Police Rearrest Ailing Catholic Priest

The Vietnamese pro-democracy activist is returned to jail following a medical parole.
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Nguyen Van Ly at the Hue Diocese, March 15, 2010.
Nguyen Van Ly at the Hue Diocese, March 15, 2010.
Courtesy of Nguyen Van Ly's relatives

Authorities in Vietnam arrested Nguyen Van Ly, a Catholic priest and outspoken dissident, and brought him to prison Monday to complete a sentence that had been suspended due to health issues, according to a fellow member of the clergy.

“We heard that at 2:30 p.m. police cars and an ambulance arrived at Nha Chung to arrest Priest Ly, ending one year and four months of temporary release,” said Father Phan Van Loi from Ly’s hometown of Hue in central Vietnam.

The 63-year-old Ly, who suffers from a brain tumor, had been living under house arrest at the Nha Chung home for retired priests in Hue after being granted a year-long medical parole from jail in March 2010.

Before his parole expired, a government spokeswoman had said that Ly would be returned to prison if he was deemed healthy. There was no explanation for the four-month lapse.

He was sentenced in 2007 to eight years in jail followed by five years of house arrest for spreading "propaganda" against the state.

A founding member of Bloc 8406, a pro-democracy movement, Ly was considered a thorn in the side of the ruling Communist Party, as he advocated greater human rights in the one-party state.

His trial grabbed world headlines as he tried in court to read out a poem criticizing Vietnam's communist authorities and was muzzled by police.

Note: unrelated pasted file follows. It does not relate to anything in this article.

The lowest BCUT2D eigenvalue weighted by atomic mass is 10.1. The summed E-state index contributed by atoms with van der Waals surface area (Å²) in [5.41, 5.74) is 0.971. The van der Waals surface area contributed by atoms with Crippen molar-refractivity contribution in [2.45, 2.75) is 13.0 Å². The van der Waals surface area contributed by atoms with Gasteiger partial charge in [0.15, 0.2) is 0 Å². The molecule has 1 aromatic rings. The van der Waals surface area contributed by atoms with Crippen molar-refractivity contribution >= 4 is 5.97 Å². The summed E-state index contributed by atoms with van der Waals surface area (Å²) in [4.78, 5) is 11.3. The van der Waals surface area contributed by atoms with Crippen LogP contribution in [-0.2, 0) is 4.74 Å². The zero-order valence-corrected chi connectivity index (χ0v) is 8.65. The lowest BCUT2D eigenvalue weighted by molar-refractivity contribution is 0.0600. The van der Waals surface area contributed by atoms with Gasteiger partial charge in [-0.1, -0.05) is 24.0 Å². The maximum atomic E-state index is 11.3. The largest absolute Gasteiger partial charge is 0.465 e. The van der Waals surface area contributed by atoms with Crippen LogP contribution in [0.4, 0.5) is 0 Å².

According to Loi, police requested that Father Le Quang Vien, who is in charge of the Nha Chung home, sign an acknowledgment that Ly was being returned to prison following his convalescence.

“He signed it, but he wrote clearly that Father Ly had not recovered yet. [The police and Father Vien] had some kind of argument, but finally they let him submit that note,” Loi said.

Ly suffered three strokes in 2009 that left him partially paralyzed, and Western governments had demanded repeatedly that he be freed.

A security officer covers the mouth of Father Thadeus Nguyen Van Ly after he shouts in protest during his trial at a court in Hue, March 30, 2007. Credit: AFP
A security officer covers the mouth of Father Thadeus Nguyen Van Ly after he shouts in protest during his trial at a court in Hue, March 30, 2007. Credit: AFP AFP

Health condition

Father Ly had expressed concern over his health following the discovery of the brain tumor.

“[After] the third [stroke], they sent me to a police hospital in Hanoi. They found out that two of the arteries in my neck were blocked, but more seriously, they found that I have a tumor measuring about 2.5 centimeters (1 inch) in my brain on the left side,” Ly said last year.

“They think the tumor may be affecting my nerves, causing the right side of my body to become paralyzed,” he said.

Ly had also protested against the temporary suspension of his sentence at that time.

“If I accept the term ‘temporary suspension,’ it suggests that I accept the sentence they gave me. I don’t accept even a ‘permanent suspension’ because this also means I accept the sentence,” he said.

“I think the sentence they gave me was against international conventions and uncivilized.”

Icon of suppression

Ly has spent some 16 years in prison over the last 30 years for advocating greater human rights.

His release from prison last year came after a group of 37 U.S. senators wrote to Vietnam's President Nguyen Minh Triet, calling for his freedom.

Ly had hit out at the Vietnamese government’s intolerance of political dissent.

“Roughly 160 years ago, Karl Marx wrote his Communist Manifesto and Das Kapital in London—he wasn’t arrested and he finished both works,” Ly said.

“Nowadays, when Vietnamese people do the same things, they get arrested. This proves that Vietnam’s laws are even more backward than laws back then, 160 years ago in London.”

Amnesty International has called Ly a prisoner of conscience who was arrested solely for the peaceful expression of his beliefs.

Reported by Gia Minh for RFA’s Vietnamese service. Translated by Viet Ha. Written in English by Joshua Lipes.





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